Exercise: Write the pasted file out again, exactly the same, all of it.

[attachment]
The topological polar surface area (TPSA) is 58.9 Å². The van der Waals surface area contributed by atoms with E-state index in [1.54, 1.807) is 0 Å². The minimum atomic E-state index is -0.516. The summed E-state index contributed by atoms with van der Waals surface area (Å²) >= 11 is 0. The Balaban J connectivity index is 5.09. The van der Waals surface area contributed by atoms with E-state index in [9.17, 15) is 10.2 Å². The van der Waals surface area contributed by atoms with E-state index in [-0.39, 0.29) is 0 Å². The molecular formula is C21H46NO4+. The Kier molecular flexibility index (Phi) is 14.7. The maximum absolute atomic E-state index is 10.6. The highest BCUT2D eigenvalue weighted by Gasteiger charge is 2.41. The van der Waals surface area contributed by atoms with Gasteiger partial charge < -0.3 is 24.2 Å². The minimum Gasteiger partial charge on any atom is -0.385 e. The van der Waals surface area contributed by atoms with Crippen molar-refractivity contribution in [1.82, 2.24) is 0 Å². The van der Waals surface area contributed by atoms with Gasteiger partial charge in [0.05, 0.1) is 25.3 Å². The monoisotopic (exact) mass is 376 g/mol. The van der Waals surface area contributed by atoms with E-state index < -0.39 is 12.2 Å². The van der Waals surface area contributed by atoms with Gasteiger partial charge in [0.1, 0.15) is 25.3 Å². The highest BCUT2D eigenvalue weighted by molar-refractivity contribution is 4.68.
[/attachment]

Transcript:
The topological polar surface area (TPSA) is 58.9 Å². The van der Waals surface area contributed by atoms with E-state index in [1.54, 1.807) is 0 Å². The minimum atomic E-state index is -0.516. The summed E-state index contributed by atoms with van der Waals surface area (Å²) >= 11 is 0. The Balaban J connectivity index is 5.09. The van der Waals surface area contributed by atoms with E-state index in [9.17, 15) is 10.2 Å². The van der Waals surface area contributed by atoms with E-state index in [-0.39, 0.29) is 0 Å². The molecular formula is C21H46NO4+. The Kier molecular flexibility index (Phi) is 14.7. The maximum absolute atomic E-state index is 10.6. The highest BCUT2D eigenvalue weighted by Gasteiger charge is 2.41. The van der Waals surface area contributed by atoms with Gasteiger partial charge < -0.3 is 24.2 Å². The minimum Gasteiger partial charge on any atom is -0.385 e. The van der Waals surface area contributed by atoms with Crippen molar-refractivity contribution in [1.82, 2.24) is 0 Å². The van der Waals surface area contributed by atoms with Gasteiger partial charge in [0.05, 0.1) is 25.3 Å². The monoisotopic (exact) mass is 376 g/mol. The van der Waals surface area contributed by atoms with E-state index < -0.39 is 12.2 Å². The van der Waals surface area contributed by atoms with Gasteiger partial charge in [0.1, 0.15) is 25.3 Å². The highest BCUT2D eigenvalue weighted by molar-refractivity contribution is 4.68.